The health secretary said £240m technology fund has not been ‘cut’ but will instead subject to ‘a staged rollout’, plus the rest of today’s news and comment

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5.00pm: A flagship NHS technology fund widely feared to have been raided to finance support for struggling accident and emergency departments has not been “cut” but will instead subject to “a staged rollout”, according to health secretary Jeremy Hunt.

Mr Hunt’s comments at the UK E-health Week conference followed NHS England announcing last month that just £43m of the original £240m in the integrated digital care fund was being allocated.

The fund is designed to help assist trusts and local authorties with projects largely related to integrating electronic patient records.   

1.46pm Delayed discharges from hospitals into social care are 43 per cent higher than average in county areas, leaving them financially stretched but without devolved control over health, MPs have warned.

A new report from the county all party parliamentary group voiced alarm at a “devolution divide” opening up between counties and urban areas after the Greater Manchester Combined Authority was last week promised control of the area’s £6bn NHS budget

1.30pm David Flory will step down as the chief executive of the NHS Trust Development Authority in May, HSJ can reveal.

Mr Flory will retire on 7 May after running the organisation responsible for managing NHS trusts since it was founded in June 2012.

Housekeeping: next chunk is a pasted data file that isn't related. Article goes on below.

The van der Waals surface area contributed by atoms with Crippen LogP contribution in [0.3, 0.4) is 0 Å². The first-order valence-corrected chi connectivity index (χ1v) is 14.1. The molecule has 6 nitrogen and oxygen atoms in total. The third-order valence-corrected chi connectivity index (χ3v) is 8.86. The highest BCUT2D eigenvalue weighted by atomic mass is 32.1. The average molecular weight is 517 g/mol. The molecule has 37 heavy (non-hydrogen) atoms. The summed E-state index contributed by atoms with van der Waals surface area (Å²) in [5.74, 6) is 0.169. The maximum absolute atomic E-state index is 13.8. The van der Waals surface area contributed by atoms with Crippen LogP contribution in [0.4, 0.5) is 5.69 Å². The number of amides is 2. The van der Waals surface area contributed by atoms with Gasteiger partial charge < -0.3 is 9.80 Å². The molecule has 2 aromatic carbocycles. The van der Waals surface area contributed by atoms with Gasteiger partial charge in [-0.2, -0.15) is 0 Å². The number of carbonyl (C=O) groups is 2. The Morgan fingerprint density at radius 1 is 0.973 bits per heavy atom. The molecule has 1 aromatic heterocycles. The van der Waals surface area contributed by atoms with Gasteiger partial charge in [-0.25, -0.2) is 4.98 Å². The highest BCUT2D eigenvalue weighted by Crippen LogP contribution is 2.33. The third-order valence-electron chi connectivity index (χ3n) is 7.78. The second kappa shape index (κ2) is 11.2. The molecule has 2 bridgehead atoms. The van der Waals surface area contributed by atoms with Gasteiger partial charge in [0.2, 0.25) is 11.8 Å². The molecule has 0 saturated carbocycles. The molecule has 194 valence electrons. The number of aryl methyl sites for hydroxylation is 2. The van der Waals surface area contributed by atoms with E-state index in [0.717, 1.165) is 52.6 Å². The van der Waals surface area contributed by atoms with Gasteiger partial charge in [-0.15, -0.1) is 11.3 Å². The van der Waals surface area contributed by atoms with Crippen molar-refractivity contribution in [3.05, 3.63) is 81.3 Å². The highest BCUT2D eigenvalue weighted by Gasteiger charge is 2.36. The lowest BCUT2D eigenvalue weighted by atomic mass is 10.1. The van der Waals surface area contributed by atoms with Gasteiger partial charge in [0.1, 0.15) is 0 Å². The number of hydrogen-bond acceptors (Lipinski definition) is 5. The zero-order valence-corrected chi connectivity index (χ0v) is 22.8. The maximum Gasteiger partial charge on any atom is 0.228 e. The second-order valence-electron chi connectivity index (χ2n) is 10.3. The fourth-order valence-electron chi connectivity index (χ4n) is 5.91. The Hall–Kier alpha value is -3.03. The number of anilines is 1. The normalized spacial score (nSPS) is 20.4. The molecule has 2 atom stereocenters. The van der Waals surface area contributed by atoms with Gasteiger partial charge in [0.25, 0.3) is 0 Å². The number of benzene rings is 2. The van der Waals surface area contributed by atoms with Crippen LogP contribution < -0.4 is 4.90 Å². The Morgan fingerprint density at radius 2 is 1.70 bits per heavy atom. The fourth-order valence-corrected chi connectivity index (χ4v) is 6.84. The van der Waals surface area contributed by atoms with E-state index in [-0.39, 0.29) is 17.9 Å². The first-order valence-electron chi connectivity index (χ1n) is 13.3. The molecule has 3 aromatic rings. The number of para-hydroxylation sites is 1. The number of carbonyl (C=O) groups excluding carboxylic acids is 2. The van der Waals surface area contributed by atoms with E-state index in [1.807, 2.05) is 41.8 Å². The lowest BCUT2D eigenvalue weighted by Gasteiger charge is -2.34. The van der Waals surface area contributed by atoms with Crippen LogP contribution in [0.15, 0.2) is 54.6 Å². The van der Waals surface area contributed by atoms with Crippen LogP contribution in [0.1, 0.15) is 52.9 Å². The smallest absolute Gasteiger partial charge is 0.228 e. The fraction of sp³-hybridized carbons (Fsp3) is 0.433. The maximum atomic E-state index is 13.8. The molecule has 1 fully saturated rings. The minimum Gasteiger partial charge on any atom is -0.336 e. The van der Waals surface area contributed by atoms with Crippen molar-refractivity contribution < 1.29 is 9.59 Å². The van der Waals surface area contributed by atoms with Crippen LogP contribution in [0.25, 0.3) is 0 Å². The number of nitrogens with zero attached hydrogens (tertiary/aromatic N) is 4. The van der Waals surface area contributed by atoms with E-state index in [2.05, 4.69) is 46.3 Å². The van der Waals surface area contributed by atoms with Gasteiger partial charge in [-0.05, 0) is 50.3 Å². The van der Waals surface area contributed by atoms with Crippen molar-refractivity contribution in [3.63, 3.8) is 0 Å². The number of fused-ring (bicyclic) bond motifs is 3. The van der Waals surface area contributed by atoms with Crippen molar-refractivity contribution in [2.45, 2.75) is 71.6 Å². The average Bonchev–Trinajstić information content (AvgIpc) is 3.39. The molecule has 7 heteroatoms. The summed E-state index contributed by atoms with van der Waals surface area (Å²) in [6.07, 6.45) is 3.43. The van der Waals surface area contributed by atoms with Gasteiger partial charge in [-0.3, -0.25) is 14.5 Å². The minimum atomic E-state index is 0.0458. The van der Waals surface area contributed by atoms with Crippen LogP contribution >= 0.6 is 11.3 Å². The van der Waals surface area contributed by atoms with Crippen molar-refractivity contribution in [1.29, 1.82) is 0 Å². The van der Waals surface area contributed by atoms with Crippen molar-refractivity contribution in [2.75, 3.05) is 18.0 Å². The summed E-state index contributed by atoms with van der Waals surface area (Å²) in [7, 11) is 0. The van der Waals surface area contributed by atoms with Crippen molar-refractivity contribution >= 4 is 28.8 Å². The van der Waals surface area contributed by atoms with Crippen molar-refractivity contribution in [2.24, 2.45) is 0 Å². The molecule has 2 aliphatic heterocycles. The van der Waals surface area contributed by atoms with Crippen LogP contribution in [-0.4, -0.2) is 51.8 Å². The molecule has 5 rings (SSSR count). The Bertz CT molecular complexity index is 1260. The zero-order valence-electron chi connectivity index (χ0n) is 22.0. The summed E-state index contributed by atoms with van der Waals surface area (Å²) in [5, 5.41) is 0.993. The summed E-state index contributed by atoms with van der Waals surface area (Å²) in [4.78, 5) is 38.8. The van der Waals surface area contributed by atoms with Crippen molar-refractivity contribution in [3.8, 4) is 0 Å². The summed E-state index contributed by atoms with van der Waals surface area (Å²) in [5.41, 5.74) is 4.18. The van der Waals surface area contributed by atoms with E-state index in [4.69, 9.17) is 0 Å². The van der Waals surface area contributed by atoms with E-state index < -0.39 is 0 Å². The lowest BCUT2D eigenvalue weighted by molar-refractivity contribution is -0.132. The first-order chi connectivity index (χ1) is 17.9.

Finance director Bob Alexander will be interim chief executive until a new appointment is made. Elizabeth O’Mahony will be interim finance director in Mr Alexander’s absence.

The TDA is responsible for 90 organisations and is charged with making sure they are in a fit state to be licensed as foundation trusts by Monitor.

12.45pm The entry deadline for the Patient Safety Awards is closing on 6 March. Enter now for a chance to showcase your project infront of NHS leaders.

The Patient Safety Awards recognise and reward outstanding practice within the NHS and independent healthcare organisations.

Now in their 7th year, the awards have joined forces with the Patient Safety Congress.

The awards will be announced at the Patient Safety Congress in Birmingham on 6-7 July.

Patient safety is at the forefront of new policies in the health service. It is the business of every individual involved in healthcare, whether they are on the board or on the ward, making this the only event where you will be able to acknowledge your organisation’s achievements with your entire team.

For more information, click here.

11.01am A new health and social care chief executive will be accountable for Greater Manchester’s £6bn devolved health and care budget, Manchester City Council chief executive Sir Howard Bernstein has said.

In an interview with HSJ’s sister title Local Government Chronicle, he said the region’s elected mayor will not be responsible for the budget.

Last week the region’s 10 council leaders, 12 clinical commissioning groups, 15 NHS providers, NHS England, chancellor George Osborne and health secretary Jeremy Hunt signed a memorandum of understanding for the full devolution of the region’s health and care services from April 2016.

While it falls short of the total devolution of health budgets in Scotland and Wales, the Greater Manchester agreement combines NHS England’s powers to delegate specialised commissioning and primary care funds to CCGs with the freedoms of NHS bodies to pool budgets and powers with each other and local authorities.